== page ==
The Newly Crowned Three-Star Chef on Learning to Love the Camera, the Hazards of Labels, and Asking the Right Questions
Anita Lo, who’s been presiding over her own restaurant, Annisa, since 2000, studied French Literature before turning toward the professional kitchen and cooking at such landmark New York City restaurants as Bouley and Chanterelle. As readers probably know, she recently received three stars from The New York Times for the first time in her career. Over the past few years, Anita has also published a cookbook, Cooking Without Borders, and appeared on two of television’s most popular culinary competition shows: Iron Chef (on which she defeated Mario Batali) and Top Chef Masters. We recently caught up with Anita at her home in the West Village, where she was rehabbing from knee surgery, and discussed a variety of topics:
TOQUELAND: Can I ask about the knee? Is it work‑related?
LO: I think just being a chef is hard on the body. Everyone’s body is different but my knee didn’t take very well to it.
TOQUELAND: Had it been a longstanding thing?
LO: It had been degenerating for many years. I think just standing on your feet all that time and running up and down stairs carrying heavy things is not good.
TOQUELAND: Do you think that’s an aspect of the kitchen life that people who get into the business young don’t appreciate until they’re in it?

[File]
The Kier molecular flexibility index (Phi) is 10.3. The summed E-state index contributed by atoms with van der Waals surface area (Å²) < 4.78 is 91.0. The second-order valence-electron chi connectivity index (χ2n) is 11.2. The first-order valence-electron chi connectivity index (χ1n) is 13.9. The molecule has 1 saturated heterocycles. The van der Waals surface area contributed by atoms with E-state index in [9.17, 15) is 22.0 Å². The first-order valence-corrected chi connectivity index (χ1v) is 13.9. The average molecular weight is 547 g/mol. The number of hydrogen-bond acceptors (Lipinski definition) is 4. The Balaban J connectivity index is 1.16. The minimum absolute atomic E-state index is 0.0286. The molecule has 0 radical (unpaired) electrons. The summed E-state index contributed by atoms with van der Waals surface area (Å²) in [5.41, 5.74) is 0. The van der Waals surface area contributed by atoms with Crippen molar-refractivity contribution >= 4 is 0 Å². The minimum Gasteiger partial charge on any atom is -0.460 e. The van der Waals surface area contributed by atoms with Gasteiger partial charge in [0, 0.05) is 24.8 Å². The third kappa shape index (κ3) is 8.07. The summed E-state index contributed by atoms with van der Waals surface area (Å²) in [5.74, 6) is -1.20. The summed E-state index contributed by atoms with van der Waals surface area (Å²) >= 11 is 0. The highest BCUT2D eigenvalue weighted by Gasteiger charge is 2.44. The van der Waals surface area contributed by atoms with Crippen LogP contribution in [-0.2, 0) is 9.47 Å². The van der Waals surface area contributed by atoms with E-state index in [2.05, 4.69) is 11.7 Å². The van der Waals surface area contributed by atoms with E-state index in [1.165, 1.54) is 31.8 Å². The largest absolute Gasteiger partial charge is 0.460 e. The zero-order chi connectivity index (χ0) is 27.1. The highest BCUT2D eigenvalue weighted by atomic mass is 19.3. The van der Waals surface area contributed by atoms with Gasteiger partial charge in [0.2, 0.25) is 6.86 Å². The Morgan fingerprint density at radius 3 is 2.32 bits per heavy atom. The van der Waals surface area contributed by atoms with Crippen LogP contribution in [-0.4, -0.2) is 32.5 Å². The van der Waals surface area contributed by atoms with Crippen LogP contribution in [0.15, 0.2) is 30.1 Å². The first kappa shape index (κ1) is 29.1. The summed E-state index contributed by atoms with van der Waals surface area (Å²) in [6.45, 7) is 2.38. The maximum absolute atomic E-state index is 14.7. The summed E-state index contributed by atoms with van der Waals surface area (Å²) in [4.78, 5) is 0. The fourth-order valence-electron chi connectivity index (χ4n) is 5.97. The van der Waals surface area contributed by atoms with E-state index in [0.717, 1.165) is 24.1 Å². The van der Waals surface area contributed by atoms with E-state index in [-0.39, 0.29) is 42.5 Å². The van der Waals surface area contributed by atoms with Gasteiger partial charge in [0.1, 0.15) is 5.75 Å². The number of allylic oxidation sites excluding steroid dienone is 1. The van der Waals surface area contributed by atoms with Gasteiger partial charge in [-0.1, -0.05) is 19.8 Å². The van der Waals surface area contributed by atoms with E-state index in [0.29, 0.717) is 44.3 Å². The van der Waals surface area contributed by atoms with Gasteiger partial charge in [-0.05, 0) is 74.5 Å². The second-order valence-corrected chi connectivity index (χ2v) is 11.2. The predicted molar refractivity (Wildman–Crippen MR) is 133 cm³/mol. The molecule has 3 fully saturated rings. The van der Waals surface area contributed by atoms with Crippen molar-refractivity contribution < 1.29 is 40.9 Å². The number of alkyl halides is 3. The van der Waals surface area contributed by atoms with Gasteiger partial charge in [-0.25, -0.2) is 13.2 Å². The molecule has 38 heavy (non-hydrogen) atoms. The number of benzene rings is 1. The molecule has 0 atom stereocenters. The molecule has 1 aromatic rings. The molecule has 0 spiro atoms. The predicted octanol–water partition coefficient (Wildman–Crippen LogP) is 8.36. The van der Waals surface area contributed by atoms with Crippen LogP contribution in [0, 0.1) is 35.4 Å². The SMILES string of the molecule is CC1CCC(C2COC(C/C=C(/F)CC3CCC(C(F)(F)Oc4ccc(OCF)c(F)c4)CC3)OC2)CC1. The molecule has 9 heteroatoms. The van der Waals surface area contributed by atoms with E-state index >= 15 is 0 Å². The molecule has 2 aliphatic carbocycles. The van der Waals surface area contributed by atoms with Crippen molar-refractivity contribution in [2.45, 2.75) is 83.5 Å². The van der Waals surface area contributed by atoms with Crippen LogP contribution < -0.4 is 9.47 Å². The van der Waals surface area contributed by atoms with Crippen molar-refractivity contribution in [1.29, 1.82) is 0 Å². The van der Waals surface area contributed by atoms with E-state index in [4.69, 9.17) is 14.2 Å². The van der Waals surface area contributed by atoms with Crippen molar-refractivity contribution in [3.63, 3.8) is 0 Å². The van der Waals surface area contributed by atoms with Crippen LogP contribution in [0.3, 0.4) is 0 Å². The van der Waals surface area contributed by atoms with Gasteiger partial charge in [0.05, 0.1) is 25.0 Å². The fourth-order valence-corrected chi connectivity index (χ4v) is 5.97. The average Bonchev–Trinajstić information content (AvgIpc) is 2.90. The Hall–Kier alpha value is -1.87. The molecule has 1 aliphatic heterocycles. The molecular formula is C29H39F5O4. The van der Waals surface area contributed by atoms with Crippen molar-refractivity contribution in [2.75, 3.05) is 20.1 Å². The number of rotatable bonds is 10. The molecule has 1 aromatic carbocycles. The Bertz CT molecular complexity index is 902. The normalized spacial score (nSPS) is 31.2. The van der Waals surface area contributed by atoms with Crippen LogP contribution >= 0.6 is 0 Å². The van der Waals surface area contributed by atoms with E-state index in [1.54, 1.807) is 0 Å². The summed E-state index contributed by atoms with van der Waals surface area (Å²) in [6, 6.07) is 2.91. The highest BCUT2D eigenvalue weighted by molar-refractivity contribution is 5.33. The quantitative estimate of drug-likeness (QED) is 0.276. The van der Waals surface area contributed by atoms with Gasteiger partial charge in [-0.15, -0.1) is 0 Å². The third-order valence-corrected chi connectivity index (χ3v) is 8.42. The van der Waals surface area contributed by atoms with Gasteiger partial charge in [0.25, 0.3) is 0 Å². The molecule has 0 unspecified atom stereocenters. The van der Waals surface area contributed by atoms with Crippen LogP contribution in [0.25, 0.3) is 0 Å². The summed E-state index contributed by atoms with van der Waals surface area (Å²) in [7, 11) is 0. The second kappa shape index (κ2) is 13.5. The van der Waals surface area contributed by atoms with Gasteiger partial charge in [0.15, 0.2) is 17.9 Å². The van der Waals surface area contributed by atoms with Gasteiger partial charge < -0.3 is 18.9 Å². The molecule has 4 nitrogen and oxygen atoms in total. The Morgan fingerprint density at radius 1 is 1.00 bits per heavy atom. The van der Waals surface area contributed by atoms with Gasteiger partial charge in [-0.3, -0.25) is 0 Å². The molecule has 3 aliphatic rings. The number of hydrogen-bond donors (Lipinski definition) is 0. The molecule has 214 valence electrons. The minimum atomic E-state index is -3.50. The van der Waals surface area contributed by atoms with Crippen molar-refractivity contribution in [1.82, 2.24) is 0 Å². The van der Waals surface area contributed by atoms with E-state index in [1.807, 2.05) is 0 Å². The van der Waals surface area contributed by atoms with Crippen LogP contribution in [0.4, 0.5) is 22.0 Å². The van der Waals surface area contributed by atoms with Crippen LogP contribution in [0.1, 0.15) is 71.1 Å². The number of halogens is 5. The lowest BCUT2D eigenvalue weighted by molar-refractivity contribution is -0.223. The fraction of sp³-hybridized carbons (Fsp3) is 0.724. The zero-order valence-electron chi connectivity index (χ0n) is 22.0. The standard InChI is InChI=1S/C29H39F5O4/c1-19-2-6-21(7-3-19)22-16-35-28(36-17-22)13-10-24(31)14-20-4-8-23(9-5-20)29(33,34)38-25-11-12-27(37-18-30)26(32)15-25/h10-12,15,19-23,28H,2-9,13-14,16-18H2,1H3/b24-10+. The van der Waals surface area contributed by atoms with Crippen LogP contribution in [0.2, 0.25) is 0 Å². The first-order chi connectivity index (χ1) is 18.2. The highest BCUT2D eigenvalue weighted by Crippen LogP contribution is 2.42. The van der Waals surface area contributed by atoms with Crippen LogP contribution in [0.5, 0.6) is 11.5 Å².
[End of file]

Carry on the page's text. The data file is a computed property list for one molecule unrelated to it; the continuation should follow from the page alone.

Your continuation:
LO: Oh, yeah. Absolutely. I mean, that article in the Times with Mark Peel? Ouch. But anyone you talk to that’s my age and that’s been in the business as long as I have, has injuries.
TOQUELAND: Is this something nobody tells young cooks? It seems like something that doesn’t come up. I guess when you’re young you don’t think you’re ever going to have problems like that, no matter what you do.
LO: No, you don’t. Even if someone tells you. It’s hard because someone has to lift it, but if it’s something heavy, I’m like, “Get help. Two people should do that.”
The Intersection of Entertainment and Promotion
LO: I had been wanting to do that book for decades.
TOQUELAND: That very book?
LO: Actually, the original concept was going to be a little more academic. I wanted it to be a book about American cuisine and multiculturalism. Of course, no one would buy that.
TOQUELAND: Did you try to sell that book?
LO: I tried to sell that to an agent and I couldn’t even get an agent. And then I had an agent and we were trying to sell it to a writer. At this point it had gotten a little more watered down, but the writer said, “Why don’t you write something on Asian street food?” I was, like, “Are you listening to me at all? You’ve got to be kidding me. There’s no way I’m going to write something like that. You just missed everything I was trying to say about multiculturalism and identity and what it means to me. You’re part of the problem.”
TOQUELAND: So eventually this mutated into ‑‑
LO: A cookbook. I think I got my message across, at least in the intro. At the end of the day writing a cookbook, for me, was about having a promotional tool for the restaurant. Everything’s about the restaurant.
TOQUELAND: This dovetails with something else. I’ve only met you a few times, and I hope this doesn’t seem like an odd question to ask, but do you consider yourself shy?
LO: I’m absolutely shy.
TOQUELAND: You strike me as a little bit shy, which I don’t think is a bad thing. You’re not a show-boater. You don’t have a shtick. And yet you’ve done television a few times.
LO: It’s part of the job.
TOQUELAND: Is it an unnatural thing for you? Expand